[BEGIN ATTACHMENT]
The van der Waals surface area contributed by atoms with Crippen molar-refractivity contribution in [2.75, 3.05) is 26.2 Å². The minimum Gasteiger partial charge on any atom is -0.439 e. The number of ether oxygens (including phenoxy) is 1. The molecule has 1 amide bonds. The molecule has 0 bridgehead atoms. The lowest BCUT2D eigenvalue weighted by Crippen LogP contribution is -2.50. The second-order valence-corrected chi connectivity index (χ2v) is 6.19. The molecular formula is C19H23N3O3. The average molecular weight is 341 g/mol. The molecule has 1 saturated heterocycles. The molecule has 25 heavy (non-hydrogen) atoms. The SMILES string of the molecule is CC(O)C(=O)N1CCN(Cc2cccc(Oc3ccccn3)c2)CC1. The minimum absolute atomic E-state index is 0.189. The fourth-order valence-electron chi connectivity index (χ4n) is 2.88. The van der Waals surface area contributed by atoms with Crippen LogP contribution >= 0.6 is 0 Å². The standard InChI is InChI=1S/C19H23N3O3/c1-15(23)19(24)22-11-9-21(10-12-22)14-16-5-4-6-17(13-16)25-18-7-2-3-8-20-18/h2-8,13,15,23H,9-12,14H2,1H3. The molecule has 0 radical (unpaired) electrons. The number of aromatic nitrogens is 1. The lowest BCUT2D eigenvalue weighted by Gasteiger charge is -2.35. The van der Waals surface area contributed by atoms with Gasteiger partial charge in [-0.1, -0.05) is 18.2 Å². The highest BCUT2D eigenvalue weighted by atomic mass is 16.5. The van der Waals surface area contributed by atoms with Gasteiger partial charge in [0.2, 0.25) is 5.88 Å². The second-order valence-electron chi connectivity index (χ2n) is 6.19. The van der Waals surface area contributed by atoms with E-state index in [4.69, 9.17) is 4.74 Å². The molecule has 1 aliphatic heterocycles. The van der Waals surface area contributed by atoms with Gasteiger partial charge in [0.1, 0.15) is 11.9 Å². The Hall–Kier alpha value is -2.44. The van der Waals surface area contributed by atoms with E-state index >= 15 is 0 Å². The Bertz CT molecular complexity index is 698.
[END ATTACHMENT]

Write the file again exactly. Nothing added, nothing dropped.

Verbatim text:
The van der Waals surface area contributed by atoms with Crippen molar-refractivity contribution in [2.75, 3.05) is 26.2 Å². The minimum Gasteiger partial charge on any atom is -0.439 e. The number of ether oxygens (including phenoxy) is 1. The molecule has 1 amide bonds. The molecule has 0 bridgehead atoms. The lowest BCUT2D eigenvalue weighted by Crippen LogP contribution is -2.50. The second-order valence-corrected chi connectivity index (χ2v) is 6.19. The molecular formula is C19H23N3O3. The average molecular weight is 341 g/mol. The molecule has 1 saturated heterocycles. The molecule has 25 heavy (non-hydrogen) atoms. The SMILES string of the molecule is CC(O)C(=O)N1CCN(Cc2cccc(Oc3ccccn3)c2)CC1. The minimum absolute atomic E-state index is 0.189. The fourth-order valence-electron chi connectivity index (χ4n) is 2.88. The van der Waals surface area contributed by atoms with Crippen LogP contribution >= 0.6 is 0 Å². The standard InChI is InChI=1S/C19H23N3O3/c1-15(23)19(24)22-11-9-21(10-12-22)14-16-5-4-6-17(13-16)25-18-7-2-3-8-20-18/h2-8,13,15,23H,9-12,14H2,1H3. The molecule has 0 radical (unpaired) electrons. The number of aromatic nitrogens is 1. The lowest BCUT2D eigenvalue weighted by Gasteiger charge is -2.35. The van der Waals surface area contributed by atoms with Gasteiger partial charge in [-0.1, -0.05) is 18.2 Å². The highest BCUT2D eigenvalue weighted by atomic mass is 16.5. The van der Waals surface area contributed by atoms with Gasteiger partial charge in [0.2, 0.25) is 5.88 Å². The second-order valence-electron chi connectivity index (χ2n) is 6.19. The van der Waals surface area contributed by atoms with E-state index in [4.69, 9.17) is 4.74 Å². The molecule has 1 aliphatic heterocycles. The van der Waals surface area contributed by atoms with Gasteiger partial charge in [0.1, 0.15) is 11.9 Å². The Hall–Kier alpha value is -2.44. The van der Waals surface area contributed by atoms with E-state index >= 15 is 0 Å². The Bertz CT molecular complexity index is 698.